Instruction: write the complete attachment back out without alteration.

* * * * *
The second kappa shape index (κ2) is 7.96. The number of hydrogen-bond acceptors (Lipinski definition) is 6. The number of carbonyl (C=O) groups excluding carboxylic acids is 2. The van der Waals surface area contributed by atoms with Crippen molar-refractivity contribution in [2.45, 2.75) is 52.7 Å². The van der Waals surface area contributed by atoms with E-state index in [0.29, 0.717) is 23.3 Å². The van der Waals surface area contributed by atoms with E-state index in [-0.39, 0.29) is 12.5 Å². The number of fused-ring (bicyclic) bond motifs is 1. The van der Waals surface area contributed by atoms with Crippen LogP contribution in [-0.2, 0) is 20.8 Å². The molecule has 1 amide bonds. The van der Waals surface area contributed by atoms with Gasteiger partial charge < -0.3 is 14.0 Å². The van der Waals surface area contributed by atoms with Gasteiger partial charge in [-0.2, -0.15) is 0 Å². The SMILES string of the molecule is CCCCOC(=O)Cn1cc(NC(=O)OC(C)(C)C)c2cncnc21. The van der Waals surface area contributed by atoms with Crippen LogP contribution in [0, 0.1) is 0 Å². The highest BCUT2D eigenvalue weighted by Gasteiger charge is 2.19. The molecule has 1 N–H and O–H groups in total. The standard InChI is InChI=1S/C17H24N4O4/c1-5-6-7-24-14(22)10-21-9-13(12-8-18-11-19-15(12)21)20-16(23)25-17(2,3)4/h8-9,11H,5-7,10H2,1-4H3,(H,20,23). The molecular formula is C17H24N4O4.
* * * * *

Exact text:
The second kappa shape index (κ2) is 7.96. The number of hydrogen-bond acceptors (Lipinski definition) is 6. The number of carbonyl (C=O) groups excluding carboxylic acids is 2. The van der Waals surface area contributed by atoms with Crippen molar-refractivity contribution in [2.45, 2.75) is 52.7 Å². The van der Waals surface area contributed by atoms with E-state index in [0.29, 0.717) is 23.3 Å². The van der Waals surface area contributed by atoms with E-state index in [-0.39, 0.29) is 12.5 Å². The number of fused-ring (bicyclic) bond motifs is 1. The van der Waals surface area contributed by atoms with Crippen LogP contribution in [-0.2, 0) is 20.8 Å². The molecule has 1 amide bonds. The van der Waals surface area contributed by atoms with Gasteiger partial charge < -0.3 is 14.0 Å². The van der Waals surface area contributed by atoms with Gasteiger partial charge in [-0.2, -0.15) is 0 Å². The SMILES string of the molecule is CCCCOC(=O)Cn1cc(NC(=O)OC(C)(C)C)c2cncnc21. The van der Waals surface area contributed by atoms with Crippen LogP contribution in [0, 0.1) is 0 Å². The highest BCUT2D eigenvalue weighted by Gasteiger charge is 2.19. The molecule has 1 N–H and O–H groups in total. The standard InChI is InChI=1S/C17H24N4O4/c1-5-6-7-24-14(22)10-21-9-13(12-8-18-11-19-15(12)21)20-16(23)25-17(2,3)4/h8-9,11H,5-7,10H2,1-4H3,(H,20,23). The molecular formula is C17H24N4O4.